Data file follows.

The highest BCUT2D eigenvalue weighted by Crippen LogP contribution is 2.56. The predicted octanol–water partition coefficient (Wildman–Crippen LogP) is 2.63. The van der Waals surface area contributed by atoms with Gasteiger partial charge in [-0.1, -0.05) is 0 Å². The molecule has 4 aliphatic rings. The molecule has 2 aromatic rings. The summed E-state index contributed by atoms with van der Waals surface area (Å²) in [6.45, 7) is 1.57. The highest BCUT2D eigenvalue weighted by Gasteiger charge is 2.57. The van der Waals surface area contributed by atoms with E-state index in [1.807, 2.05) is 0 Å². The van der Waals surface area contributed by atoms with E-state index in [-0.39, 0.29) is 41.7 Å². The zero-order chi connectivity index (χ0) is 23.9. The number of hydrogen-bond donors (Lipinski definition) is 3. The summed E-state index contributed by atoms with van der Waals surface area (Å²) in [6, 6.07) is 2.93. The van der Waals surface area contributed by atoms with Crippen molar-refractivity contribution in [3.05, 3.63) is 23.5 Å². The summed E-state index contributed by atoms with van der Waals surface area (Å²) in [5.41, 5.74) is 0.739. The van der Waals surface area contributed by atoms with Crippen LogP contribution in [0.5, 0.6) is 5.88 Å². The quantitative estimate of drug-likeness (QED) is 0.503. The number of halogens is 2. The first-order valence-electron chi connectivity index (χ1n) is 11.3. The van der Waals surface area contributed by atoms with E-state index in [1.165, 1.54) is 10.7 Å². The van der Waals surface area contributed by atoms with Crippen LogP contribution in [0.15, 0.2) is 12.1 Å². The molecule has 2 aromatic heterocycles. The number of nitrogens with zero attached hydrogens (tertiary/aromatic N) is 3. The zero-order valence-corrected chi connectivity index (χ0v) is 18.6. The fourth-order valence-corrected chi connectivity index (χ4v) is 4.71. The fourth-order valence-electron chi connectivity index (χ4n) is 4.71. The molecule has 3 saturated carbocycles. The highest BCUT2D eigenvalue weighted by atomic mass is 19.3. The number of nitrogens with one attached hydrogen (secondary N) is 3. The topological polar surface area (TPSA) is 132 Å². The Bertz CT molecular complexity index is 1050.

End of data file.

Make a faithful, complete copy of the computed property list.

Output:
The highest BCUT2D eigenvalue weighted by Crippen LogP contribution is 2.56. The predicted octanol–water partition coefficient (Wildman–Crippen LogP) is 2.63. The van der Waals surface area contributed by atoms with Gasteiger partial charge in [-0.1, -0.05) is 0 Å². The molecule has 4 aliphatic rings. The molecule has 2 aromatic rings. The summed E-state index contributed by atoms with van der Waals surface area (Å²) in [6.45, 7) is 1.57. The highest BCUT2D eigenvalue weighted by Gasteiger charge is 2.57. The van der Waals surface area contributed by atoms with E-state index in [1.807, 2.05) is 0 Å². The van der Waals surface area contributed by atoms with E-state index in [-0.39, 0.29) is 41.7 Å². The zero-order chi connectivity index (χ0) is 23.9. The number of hydrogen-bond donors (Lipinski definition) is 3. The summed E-state index contributed by atoms with van der Waals surface area (Å²) in [6, 6.07) is 2.93. The van der Waals surface area contributed by atoms with Crippen molar-refractivity contribution in [3.05, 3.63) is 23.5 Å². The summed E-state index contributed by atoms with van der Waals surface area (Å²) in [5.41, 5.74) is 0.739. The van der Waals surface area contributed by atoms with Crippen LogP contribution in [0.5, 0.6) is 5.88 Å². The quantitative estimate of drug-likeness (QED) is 0.503. The number of halogens is 2. The first-order valence-electron chi connectivity index (χ1n) is 11.3. The van der Waals surface area contributed by atoms with E-state index in [1.165, 1.54) is 10.7 Å². The van der Waals surface area contributed by atoms with Crippen LogP contribution in [0.15, 0.2) is 12.1 Å². The molecule has 2 aromatic heterocycles. The number of nitrogens with zero attached hydrogens (tertiary/aromatic N) is 3. The zero-order valence-corrected chi connectivity index (χ0v) is 18.6. The fourth-order valence-corrected chi connectivity index (χ4v) is 4.71. The fourth-order valence-electron chi connectivity index (χ4n) is 4.71. The molecule has 3 saturated carbocycles. The highest BCUT2D eigenvalue weighted by atomic mass is 19.3. The number of nitrogens with one attached hydrogen (secondary N) is 3. The topological polar surface area (TPSA) is 132 Å². The Bertz CT molecular complexity index is 1050.